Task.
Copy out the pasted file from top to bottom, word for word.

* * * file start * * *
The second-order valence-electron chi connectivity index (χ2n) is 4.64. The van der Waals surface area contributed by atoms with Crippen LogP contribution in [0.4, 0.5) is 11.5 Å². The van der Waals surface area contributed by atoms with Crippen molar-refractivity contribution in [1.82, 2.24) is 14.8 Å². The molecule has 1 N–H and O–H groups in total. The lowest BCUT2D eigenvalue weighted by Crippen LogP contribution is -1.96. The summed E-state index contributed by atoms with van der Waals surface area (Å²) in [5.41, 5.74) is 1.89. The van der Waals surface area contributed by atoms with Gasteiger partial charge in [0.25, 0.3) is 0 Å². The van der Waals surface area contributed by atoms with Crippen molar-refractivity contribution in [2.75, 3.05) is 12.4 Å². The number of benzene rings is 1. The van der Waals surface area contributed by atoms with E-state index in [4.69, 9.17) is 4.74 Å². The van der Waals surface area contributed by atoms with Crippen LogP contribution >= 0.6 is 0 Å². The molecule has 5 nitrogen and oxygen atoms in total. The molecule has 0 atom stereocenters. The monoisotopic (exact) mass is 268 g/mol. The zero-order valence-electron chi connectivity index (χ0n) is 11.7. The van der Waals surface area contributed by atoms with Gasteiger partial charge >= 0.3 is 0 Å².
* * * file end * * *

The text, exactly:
The second-order valence-electron chi connectivity index (χ2n) is 4.64. The van der Waals surface area contributed by atoms with Crippen LogP contribution in [0.4, 0.5) is 11.5 Å². The van der Waals surface area contributed by atoms with Crippen molar-refractivity contribution in [1.82, 2.24) is 14.8 Å². The molecule has 1 N–H and O–H groups in total. The lowest BCUT2D eigenvalue weighted by Crippen LogP contribution is -1.96. The summed E-state index contributed by atoms with van der Waals surface area (Å²) in [5.41, 5.74) is 1.89. The van der Waals surface area contributed by atoms with Gasteiger partial charge in [0.25, 0.3) is 0 Å². The van der Waals surface area contributed by atoms with Crippen molar-refractivity contribution in [2.75, 3.05) is 12.4 Å². The number of benzene rings is 1. The van der Waals surface area contributed by atoms with E-state index in [4.69, 9.17) is 4.74 Å². The van der Waals surface area contributed by atoms with Crippen LogP contribution >= 0.6 is 0 Å². The molecule has 5 nitrogen and oxygen atoms in total. The molecule has 0 atom stereocenters. The monoisotopic (exact) mass is 268 g/mol. The zero-order valence-electron chi connectivity index (χ0n) is 11.7. The van der Waals surface area contributed by atoms with Gasteiger partial charge >= 0.3 is 0 Å².